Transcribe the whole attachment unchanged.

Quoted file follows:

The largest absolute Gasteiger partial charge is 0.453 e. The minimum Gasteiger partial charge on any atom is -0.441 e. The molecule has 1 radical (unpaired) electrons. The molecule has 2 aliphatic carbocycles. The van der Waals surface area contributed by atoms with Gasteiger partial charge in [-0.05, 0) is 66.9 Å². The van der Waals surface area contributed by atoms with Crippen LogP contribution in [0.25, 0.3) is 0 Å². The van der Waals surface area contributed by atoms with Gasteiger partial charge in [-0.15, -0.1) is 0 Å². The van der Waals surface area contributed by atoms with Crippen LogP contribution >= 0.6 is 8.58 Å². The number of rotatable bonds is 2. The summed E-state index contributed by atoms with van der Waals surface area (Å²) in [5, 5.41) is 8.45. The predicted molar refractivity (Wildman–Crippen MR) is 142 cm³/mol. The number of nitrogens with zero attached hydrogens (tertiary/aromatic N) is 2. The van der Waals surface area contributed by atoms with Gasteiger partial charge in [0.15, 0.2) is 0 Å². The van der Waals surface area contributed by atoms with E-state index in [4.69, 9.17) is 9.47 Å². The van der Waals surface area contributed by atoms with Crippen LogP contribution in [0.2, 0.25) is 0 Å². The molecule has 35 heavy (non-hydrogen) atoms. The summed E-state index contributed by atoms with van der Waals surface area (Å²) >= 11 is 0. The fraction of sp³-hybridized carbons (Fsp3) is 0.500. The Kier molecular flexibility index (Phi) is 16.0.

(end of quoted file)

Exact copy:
The largest absolute Gasteiger partial charge is 0.453 e. The minimum Gasteiger partial charge on any atom is -0.441 e. The molecule has 1 radical (unpaired) electrons. The molecule has 2 aliphatic carbocycles. The van der Waals surface area contributed by atoms with Gasteiger partial charge in [-0.05, 0) is 66.9 Å². The van der Waals surface area contributed by atoms with Crippen LogP contribution in [0.25, 0.3) is 0 Å². The van der Waals surface area contributed by atoms with Gasteiger partial charge in [-0.15, -0.1) is 0 Å². The van der Waals surface area contributed by atoms with Crippen LogP contribution >= 0.6 is 8.58 Å². The number of rotatable bonds is 2. The summed E-state index contributed by atoms with van der Waals surface area (Å²) in [5, 5.41) is 8.45. The predicted molar refractivity (Wildman–Crippen MR) is 142 cm³/mol. The number of nitrogens with zero attached hydrogens (tertiary/aromatic N) is 2. The van der Waals surface area contributed by atoms with Gasteiger partial charge in [0.15, 0.2) is 0 Å². The van der Waals surface area contributed by atoms with E-state index in [4.69, 9.17) is 9.47 Å². The van der Waals surface area contributed by atoms with Crippen LogP contribution in [0.2, 0.25) is 0 Å². The molecule has 35 heavy (non-hydrogen) atoms. The summed E-state index contributed by atoms with van der Waals surface area (Å²) >= 11 is 0. The fraction of sp³-hybridized carbons (Fsp3) is 0.500. The Kier molecular flexibility index (Phi) is 16.0.